In fact, we identify so strongly with Joseph’s doubt that when he eventually overcomes it, we can take courage and overcome ours.

An angel of the Lord appeared to him in a dream. “Joseph, son of David,” the angel said, “do not be afraid to take Mary as your wife. For the child within her was conceived by the Holy Spirit. And she will have a son, and you are to name him Jesus, for he will save his people from their sins.”17

When the vision ended, Joseph was a believer. And we can prove it. Here’s how:

“When Joseph woke up, he did as the angel of the Lord commanded and took Mary as his wife.”18 But (and here’s the kicker), “he did not have sexual relations with her until her son was born.”19

See?

Proof.

Proof that Joseph heard from God.

If a man hears a voice and then doesn’t have sex with his new wife as a result of hearing that voice, it means the dude is convinced that something big happened.

How else could you explain a testosterone-filled newly­wed bearing the brunt of the nasty rumors that swirled around them? Joseph must have been absolutely certain that he had heard from God.

If Joseph heard from God, it only makes sense that Mary did too.

101.5 Stories That Stick

Most of us haven’t experienced something so dramatic and life changing. It’s hard to imagine that such a thing could be real.

We know that you’re likely to read a story or two in this book that you don’t believe. You’ll explain away the events in some rational or scientific way. But there will also be at least one story you can’t explain—a story that defies your logic and experience. That account will stick with you.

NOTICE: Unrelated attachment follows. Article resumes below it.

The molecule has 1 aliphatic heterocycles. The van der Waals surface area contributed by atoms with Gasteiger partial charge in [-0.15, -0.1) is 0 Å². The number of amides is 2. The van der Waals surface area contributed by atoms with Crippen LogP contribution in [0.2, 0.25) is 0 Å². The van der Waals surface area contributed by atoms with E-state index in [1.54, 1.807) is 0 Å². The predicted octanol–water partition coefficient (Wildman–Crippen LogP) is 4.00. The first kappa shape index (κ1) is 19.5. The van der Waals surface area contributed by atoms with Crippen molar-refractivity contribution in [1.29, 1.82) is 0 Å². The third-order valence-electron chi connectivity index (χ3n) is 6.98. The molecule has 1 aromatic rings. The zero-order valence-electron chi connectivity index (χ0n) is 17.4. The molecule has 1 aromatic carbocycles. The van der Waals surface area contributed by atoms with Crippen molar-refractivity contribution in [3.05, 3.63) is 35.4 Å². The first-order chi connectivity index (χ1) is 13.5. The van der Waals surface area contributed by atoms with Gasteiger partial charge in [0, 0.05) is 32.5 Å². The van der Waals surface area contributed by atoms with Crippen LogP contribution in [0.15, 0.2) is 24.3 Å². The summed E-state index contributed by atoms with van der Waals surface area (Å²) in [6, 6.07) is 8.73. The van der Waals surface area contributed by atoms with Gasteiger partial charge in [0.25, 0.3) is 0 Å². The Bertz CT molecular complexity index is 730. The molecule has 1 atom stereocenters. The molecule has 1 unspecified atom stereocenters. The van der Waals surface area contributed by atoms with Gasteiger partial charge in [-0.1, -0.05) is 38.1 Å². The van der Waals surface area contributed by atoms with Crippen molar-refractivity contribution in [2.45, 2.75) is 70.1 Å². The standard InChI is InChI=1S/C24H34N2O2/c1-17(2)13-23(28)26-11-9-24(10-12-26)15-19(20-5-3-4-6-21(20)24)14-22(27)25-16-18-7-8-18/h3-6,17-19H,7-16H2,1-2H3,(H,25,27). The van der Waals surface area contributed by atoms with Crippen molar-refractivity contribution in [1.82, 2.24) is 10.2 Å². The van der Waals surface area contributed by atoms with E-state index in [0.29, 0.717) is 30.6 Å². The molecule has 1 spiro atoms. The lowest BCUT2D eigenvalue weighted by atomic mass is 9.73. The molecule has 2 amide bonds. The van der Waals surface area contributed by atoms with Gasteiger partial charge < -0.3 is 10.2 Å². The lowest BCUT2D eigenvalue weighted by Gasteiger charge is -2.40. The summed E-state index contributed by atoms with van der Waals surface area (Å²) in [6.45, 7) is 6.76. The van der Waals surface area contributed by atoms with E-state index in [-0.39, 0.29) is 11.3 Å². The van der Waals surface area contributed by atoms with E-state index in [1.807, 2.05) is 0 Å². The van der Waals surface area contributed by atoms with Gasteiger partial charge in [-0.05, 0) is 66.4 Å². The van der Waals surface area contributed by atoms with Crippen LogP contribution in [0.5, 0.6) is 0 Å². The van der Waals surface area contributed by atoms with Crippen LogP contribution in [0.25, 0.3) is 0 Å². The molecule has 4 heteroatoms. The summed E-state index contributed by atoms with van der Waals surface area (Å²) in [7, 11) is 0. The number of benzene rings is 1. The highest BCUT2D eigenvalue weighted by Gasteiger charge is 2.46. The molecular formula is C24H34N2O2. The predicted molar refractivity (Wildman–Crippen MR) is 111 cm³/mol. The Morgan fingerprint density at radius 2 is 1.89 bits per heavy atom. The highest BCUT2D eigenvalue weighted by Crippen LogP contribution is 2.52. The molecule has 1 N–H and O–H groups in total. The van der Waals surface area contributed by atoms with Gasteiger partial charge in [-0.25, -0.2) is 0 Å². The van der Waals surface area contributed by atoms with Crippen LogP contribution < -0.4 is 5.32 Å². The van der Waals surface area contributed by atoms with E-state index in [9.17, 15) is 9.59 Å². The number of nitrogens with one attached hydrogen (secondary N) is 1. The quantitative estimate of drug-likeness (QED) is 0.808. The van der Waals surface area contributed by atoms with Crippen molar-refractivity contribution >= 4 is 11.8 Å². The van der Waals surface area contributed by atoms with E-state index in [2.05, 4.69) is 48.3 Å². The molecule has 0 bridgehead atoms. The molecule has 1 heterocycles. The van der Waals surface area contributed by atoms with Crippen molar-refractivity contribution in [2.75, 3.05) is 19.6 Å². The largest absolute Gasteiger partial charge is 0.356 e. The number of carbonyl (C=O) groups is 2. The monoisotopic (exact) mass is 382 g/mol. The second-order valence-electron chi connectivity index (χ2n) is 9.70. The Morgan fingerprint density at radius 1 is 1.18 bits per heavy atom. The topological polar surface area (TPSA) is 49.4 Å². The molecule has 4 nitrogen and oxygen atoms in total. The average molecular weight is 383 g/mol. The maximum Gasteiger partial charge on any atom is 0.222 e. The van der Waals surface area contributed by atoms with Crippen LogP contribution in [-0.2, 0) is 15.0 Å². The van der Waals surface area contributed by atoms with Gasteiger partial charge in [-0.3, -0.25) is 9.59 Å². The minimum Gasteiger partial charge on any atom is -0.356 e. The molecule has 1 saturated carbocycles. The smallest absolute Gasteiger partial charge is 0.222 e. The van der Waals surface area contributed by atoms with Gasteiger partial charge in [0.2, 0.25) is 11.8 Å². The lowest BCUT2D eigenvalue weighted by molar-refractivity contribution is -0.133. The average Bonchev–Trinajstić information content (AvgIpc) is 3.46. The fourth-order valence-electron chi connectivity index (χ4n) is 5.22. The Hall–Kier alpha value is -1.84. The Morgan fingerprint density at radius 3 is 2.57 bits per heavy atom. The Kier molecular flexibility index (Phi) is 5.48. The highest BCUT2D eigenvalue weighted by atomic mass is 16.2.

Like your tongue returning to a piece of popcorn wedged between your teeth, your brain will return to that story and try to make sense of it. In the process, you tell others, hoping they can add insight or understanding that will make it go away.

Perhaps that’s what Mary’s story was like.

The Bible says that Mary treasured the things that were happening and pondered them in her heart—but that was after Jesus was born. Until then, could the events have been a sort of spiritual irritant?

There are lots of details about her pregnancy Mary could have included, like her first trip to the doctor and how cute Jesus looked on that first ultrasound. She could have included more details about the birth, like the fact that the donkey kept braying, and it was really driving Joseph crazy, or the fact that she asked him to sterilize the manger, but they forgot to bring disinfecting wipes. But she didn’t share those details. And Luke didn’t record them. These kinds of things are easily dismissed and forgotten.

The details that Mary dwelled on, the story that she told over and over, was the story of those visions, of meeting Elizabeth and receiving confirmation of her circumstances, and of Joseph’s disbelief until he also had a visitation. Those were the details that stuck in Mary’s teeth—the ones that she returned to, pondered, and treasured in her heart.

So she told the story of the vision—at Jesus’ birthday parties, his bar mitzvah, his graduation from carpentry school, and to the twelve buddies he roamed the countryside with. That stuck-piece-of-popcorn story was passed on until someone like Luke heard the story, investigated it carefully, and wrote down his conclusions so we could believe what he came to believe.

That it is true.

Do you believe it is true?

Or are you still picking at your teeth?

Are there other God stories that have you stuck?

What if you could actually experience such stories for yourself?

How would that change what you think about how God communicates?

It’s not likely you will have a virgin birth or lead an army into battle. But what if God did something equally improbable for your time and circumstances? Would that allow you to consider whether he could have done something similar for someone else?